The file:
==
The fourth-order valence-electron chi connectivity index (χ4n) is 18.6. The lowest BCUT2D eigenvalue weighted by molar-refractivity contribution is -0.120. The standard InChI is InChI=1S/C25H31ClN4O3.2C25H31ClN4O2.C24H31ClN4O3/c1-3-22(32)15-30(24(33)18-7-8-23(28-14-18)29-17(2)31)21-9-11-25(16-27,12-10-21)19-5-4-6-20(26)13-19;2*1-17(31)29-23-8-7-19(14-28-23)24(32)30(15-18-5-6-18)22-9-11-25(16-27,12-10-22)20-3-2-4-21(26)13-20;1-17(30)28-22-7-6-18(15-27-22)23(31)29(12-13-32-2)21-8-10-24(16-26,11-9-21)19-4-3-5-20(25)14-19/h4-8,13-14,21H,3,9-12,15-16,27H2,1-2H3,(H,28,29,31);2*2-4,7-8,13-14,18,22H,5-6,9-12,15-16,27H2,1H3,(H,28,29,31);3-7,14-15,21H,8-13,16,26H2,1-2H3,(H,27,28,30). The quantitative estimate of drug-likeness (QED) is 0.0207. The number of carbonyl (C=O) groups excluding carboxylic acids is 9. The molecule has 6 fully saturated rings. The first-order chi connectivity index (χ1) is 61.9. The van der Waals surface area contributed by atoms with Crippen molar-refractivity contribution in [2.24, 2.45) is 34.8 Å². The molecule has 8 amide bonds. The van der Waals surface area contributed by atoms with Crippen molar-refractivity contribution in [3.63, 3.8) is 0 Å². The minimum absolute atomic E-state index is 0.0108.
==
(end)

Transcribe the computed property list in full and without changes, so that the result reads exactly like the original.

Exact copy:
The fourth-order valence-electron chi connectivity index (χ4n) is 18.6. The lowest BCUT2D eigenvalue weighted by molar-refractivity contribution is -0.120. The standard InChI is InChI=1S/C25H31ClN4O3.2C25H31ClN4O2.C24H31ClN4O3/c1-3-22(32)15-30(24(33)18-7-8-23(28-14-18)29-17(2)31)21-9-11-25(16-27,12-10-21)19-5-4-6-20(26)13-19;2*1-17(31)29-23-8-7-19(14-28-23)24(32)30(15-18-5-6-18)22-9-11-25(16-27,12-10-22)20-3-2-4-21(26)13-20;1-17(30)28-22-7-6-18(15-27-22)23(31)29(12-13-32-2)21-8-10-24(16-26,11-9-21)19-4-3-5-20(25)14-19/h4-8,13-14,21H,3,9-12,15-16,27H2,1-2H3,(H,28,29,31);2*2-4,7-8,13-14,18,22H,5-6,9-12,15-16,27H2,1H3,(H,28,29,31);3-7,14-15,21H,8-13,16,26H2,1-2H3,(H,27,28,30). The quantitative estimate of drug-likeness (QED) is 0.0207. The number of carbonyl (C=O) groups excluding carboxylic acids is 9. The molecule has 6 fully saturated rings. The first-order chi connectivity index (χ1) is 61.9. The van der Waals surface area contributed by atoms with Crippen molar-refractivity contribution in [2.24, 2.45) is 34.8 Å². The molecule has 8 amide bonds. The van der Waals surface area contributed by atoms with Crippen molar-refractivity contribution in [3.63, 3.8) is 0 Å². The minimum absolute atomic E-state index is 0.0108.